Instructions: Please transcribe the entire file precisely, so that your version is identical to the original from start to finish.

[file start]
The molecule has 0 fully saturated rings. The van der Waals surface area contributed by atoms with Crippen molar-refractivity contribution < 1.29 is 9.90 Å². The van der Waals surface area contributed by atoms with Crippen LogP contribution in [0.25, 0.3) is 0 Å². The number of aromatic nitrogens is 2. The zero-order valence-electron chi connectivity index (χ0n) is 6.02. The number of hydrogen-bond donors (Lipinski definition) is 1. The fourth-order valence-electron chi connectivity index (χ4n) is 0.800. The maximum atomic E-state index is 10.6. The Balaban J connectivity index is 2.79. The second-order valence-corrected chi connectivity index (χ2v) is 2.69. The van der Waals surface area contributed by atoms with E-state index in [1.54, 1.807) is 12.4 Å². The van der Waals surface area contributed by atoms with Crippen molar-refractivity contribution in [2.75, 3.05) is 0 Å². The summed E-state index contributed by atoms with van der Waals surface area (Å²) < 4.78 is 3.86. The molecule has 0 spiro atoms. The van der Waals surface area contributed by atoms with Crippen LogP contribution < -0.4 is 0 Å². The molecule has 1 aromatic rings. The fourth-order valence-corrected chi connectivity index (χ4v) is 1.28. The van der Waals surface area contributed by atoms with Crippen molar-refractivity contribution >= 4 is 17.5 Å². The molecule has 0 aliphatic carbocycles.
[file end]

The molecule has 0 fully saturated rings. The van der Waals surface area contributed by atoms with Crippen molar-refractivity contribution < 1.29 is 9.90 Å². The van der Waals surface area contributed by atoms with Crippen LogP contribution in [0.25, 0.3) is 0 Å². The number of aromatic nitrogens is 2. The zero-order valence-electron chi connectivity index (χ0n) is 6.02. The number of hydrogen-bond donors (Lipinski definition) is 1. The fourth-order valence-electron chi connectivity index (χ4n) is 0.800. The maximum atomic E-state index is 10.6. The Balaban J connectivity index is 2.79. The second-order valence-corrected chi connectivity index (χ2v) is 2.69. The van der Waals surface area contributed by atoms with E-state index in [1.54, 1.807) is 12.4 Å². The van der Waals surface area contributed by atoms with Crippen molar-refractivity contribution in [2.75, 3.05) is 0 Å². The summed E-state index contributed by atoms with van der Waals surface area (Å²) < 4.78 is 3.86. The molecule has 0 spiro atoms. The van der Waals surface area contributed by atoms with Crippen LogP contribution < -0.4 is 0 Å². The molecule has 1 aromatic rings. The fourth-order valence-corrected chi connectivity index (χ4v) is 1.28. The van der Waals surface area contributed by atoms with Crippen molar-refractivity contribution >= 4 is 17.5 Å². The molecule has 0 aliphatic carbocycles.